Yes, there’s a cloud of dust. Yes, there’s a hearty “Hi-yo, Silver!” And yes, there’s a marvelous chase scene to the tune of the beautifully rendered "William Tell Overture."
But it takes a long, long time before Gore Verbinski’s “The Lone Ranger” actually transitions into the iconic masked lawman. At the finale of this bloated, 2½-hour exercise, with its first hour a hybrid of “Pirates of the Caribbean” and “Little Big Man,” there is a terrific adventure.
The story, told largely in elongated flashbacks, begins in 1933 (not-so-coincidentally the year “The Lone Ranger” made its debut as a radio show). A little boy visits a Wild West exhibition where he sees an aged Native American apparently on display in a diorama.
The “display,” of course, is really Tonto (Johnny Depp), who springs to life when he sees the boy is attired in much the same way as his former “ke-mo sah-bee.” (That term, incidentally, was taken from Kamp Kee-Mo Sah-Bee, a boys’ camp established by the father-in-law of Jim Jewell, the longtime director of the story's radio version.)
The flashback begins in 1869, with Armie Hammer (“The Social Network" and “J. Edgar") as John Reid, an idealistic district attorney whose brother Dan (James Badge Dale) is a tough Texas Ranger. John comes back to his Texas home after earning his law degree.
Dan deputizes John so he can help track the vicious criminal Butch Cavendish (William Fichtner). But after an act of betrayal, John is the only one able to carry on, with the help of Tonto and a mysterious white “spirit horse.” Tom Wilkinson stars as a powerful railroad tycoon who has an interest in Cavendish as well.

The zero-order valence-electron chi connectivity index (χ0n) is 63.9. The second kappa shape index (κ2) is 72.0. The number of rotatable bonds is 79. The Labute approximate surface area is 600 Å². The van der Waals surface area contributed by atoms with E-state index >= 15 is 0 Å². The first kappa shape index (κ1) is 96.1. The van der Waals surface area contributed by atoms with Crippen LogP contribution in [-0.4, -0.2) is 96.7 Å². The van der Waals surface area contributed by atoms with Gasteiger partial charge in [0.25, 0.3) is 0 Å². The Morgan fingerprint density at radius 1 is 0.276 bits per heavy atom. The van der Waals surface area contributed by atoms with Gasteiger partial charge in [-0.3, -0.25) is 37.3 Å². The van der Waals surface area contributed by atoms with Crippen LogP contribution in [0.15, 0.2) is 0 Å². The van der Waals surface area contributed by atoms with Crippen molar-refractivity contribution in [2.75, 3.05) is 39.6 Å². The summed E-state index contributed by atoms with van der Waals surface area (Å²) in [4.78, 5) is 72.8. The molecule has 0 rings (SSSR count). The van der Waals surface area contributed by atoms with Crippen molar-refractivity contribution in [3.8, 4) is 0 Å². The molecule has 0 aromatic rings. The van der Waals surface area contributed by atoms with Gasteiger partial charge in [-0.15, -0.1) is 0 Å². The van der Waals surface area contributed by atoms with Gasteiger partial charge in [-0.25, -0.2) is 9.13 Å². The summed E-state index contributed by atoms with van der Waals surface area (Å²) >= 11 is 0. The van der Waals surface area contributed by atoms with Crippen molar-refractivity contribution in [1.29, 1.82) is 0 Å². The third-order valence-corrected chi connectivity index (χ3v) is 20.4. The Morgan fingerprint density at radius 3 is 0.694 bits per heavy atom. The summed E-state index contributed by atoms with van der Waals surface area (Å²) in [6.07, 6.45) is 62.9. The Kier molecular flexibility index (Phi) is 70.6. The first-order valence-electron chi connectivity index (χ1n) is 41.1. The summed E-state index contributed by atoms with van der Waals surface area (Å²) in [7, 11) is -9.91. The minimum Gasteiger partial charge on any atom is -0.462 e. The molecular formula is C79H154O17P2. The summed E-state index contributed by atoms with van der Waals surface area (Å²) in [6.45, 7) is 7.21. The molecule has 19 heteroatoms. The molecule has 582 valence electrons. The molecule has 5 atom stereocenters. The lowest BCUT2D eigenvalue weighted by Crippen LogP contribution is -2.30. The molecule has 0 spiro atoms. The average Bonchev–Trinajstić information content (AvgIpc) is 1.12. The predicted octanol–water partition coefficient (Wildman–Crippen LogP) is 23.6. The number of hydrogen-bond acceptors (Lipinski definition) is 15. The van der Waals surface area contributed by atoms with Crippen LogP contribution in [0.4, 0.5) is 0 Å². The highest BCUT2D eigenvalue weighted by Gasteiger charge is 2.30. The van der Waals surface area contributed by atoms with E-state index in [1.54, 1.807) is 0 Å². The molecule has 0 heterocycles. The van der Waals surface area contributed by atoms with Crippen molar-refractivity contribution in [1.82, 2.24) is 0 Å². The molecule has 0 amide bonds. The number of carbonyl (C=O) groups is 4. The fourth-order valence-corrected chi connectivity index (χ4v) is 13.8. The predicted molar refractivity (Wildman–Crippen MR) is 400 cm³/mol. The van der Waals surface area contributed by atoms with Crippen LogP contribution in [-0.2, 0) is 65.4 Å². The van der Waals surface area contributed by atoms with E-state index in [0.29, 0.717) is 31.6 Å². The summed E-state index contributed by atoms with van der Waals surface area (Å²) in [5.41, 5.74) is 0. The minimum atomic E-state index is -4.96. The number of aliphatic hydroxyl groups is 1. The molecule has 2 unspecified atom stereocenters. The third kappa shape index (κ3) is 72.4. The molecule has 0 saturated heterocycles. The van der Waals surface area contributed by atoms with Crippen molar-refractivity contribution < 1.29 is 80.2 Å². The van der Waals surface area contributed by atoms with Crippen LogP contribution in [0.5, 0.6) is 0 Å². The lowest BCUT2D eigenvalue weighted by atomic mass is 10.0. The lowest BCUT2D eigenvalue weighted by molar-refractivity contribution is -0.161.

The tone is uneven. Sometimes it’s a full-bore comedy, particularly when the focus is Tonto's goofiness. At other times, the script becomes serious and dark.
The origin of the Lone Ranger is cluttered with extraneous characters and just plain weird contrivances (Cannibalistic rabbits? A scorpion-consuming horse?) that not only increase the overly long running time, but also add to the mixed bag of what the movie really wants to be.
Since the late Clayton Moore donned the mask for the TV series, it’s been tough, if not impossible, for anyone else to hit the right note of bravado in the character. The show does exactly that in the last half hour, with the thundering music accompanying the action.
You have to sit through a lot to get to the good stuff. But there’s a sequel in the making. Maybe Verbinski will find the right tone when he returns to those thrilling days of yesteryear.
(I dedicate this review to the late Mr. Moore, who gave me one of the most unforgettable moments of my life when I met him and heard him bellow, “Hi-yo, Silver!”)